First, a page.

Tempest in a tea pot: Hub City teabaggers steep in anti-tax fury
Hundreds of Acadiana residents assembled in Putnam Park across from the federal courthouse in downtown Lafayette for a TEA party, one of thousands held nationwide that kept Fox News spellbound for the better part of tax-deadline day. TEA is an acronym for Taxed Enough Already and makes allusion to the Boston Tea Party; it's a protest against government spending, burgeoning deficits, bank and auto bailouts, the roll back of the Bush tax cuts, the American Reinvestment and Recovery Act.
Because the organizers of the Lafayette TEA event failed to secure a permit in the prescribed time, they were unable to erect a stage or use a public-address system. Instead, speakers took turns using a bull horn to address the crowd. Based on the signs carried by participants, their grievances were many: anti-stimulus spending, complaints of encroaching socialism, one branding Lafayette City-Parish President Joey Durel a fascist. The gathering, however, was peaceful, if not energetic, watched over at the margins by Lafayette Police officers and curious onlookers and fussed over with live coverage by local news channels.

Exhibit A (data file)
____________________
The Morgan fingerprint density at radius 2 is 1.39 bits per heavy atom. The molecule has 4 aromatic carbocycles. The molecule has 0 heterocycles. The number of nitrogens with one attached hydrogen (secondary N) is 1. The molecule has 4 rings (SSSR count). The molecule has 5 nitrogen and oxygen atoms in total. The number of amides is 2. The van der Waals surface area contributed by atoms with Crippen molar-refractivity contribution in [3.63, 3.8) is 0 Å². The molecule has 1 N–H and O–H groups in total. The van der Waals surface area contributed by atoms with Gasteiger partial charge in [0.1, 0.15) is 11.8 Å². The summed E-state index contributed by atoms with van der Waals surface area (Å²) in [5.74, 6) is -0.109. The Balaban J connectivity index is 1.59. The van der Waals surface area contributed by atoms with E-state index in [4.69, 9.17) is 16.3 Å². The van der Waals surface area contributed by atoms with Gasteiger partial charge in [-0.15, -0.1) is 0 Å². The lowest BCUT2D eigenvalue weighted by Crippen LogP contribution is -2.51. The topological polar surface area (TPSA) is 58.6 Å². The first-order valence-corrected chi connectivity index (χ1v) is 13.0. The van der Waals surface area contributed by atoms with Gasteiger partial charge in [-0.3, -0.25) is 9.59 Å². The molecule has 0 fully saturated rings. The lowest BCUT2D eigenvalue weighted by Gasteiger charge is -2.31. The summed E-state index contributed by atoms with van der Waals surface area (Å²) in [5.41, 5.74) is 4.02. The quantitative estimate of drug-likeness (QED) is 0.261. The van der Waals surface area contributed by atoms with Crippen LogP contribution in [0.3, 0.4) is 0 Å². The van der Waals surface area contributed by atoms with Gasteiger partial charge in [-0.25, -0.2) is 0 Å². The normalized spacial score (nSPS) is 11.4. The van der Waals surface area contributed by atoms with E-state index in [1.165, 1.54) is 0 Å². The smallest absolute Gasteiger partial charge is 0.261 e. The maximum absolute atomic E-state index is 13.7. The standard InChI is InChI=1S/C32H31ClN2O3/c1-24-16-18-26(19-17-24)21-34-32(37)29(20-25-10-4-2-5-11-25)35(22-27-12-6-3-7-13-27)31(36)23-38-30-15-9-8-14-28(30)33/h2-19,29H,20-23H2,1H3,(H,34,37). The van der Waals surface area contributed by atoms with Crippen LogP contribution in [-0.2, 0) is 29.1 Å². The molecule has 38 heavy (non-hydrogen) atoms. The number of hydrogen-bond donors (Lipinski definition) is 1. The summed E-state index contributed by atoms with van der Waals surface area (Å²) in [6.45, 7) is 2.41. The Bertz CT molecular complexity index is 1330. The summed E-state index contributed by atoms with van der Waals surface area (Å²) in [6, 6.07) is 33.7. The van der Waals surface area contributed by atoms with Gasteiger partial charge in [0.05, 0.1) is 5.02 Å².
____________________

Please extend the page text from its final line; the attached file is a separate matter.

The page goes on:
The tea bag movement has been the object of derision and humor among many on the left, in part for its earnestness, but also because of its unintended reference to a certain sexual activity practiced by gay men. Organizers of some TEA gatherings had urged supporters to be wary of liberals with video cameras trying to capitalize on the double meaning of the term “tea bagging.” A YouTube video viewed more than 78,000 times makes reference to the entendre. Be warned: The video gets a bit salty at times.
Is it a crime for citizens to photograph, video, or take notes of a police officer in the line of duty, or a right protected by the First Amendment of the U.S. Constitution? Locally, such activity, as witnessed recently, will at the very least result in a night spent behind bars.
David Calhoun and Elizabeth “EB” Brooks are the first two employees of Lafayette Central Park Inc., the nonprofit charged with turning Lafayette Consolidated Government’s 100-acre Johnston Street Horse Farm property into a passive public park. Calhoun was named executive director, and Brooks is director of planning and design.
Episcopal School of Acadiana’s Dr. Joshua Caffery, chair of the school’s English Department, is headed to Washington, D.C., and the Library of Congress as the latest winner of the Alan Lomax Fellowship in Folklife Studies.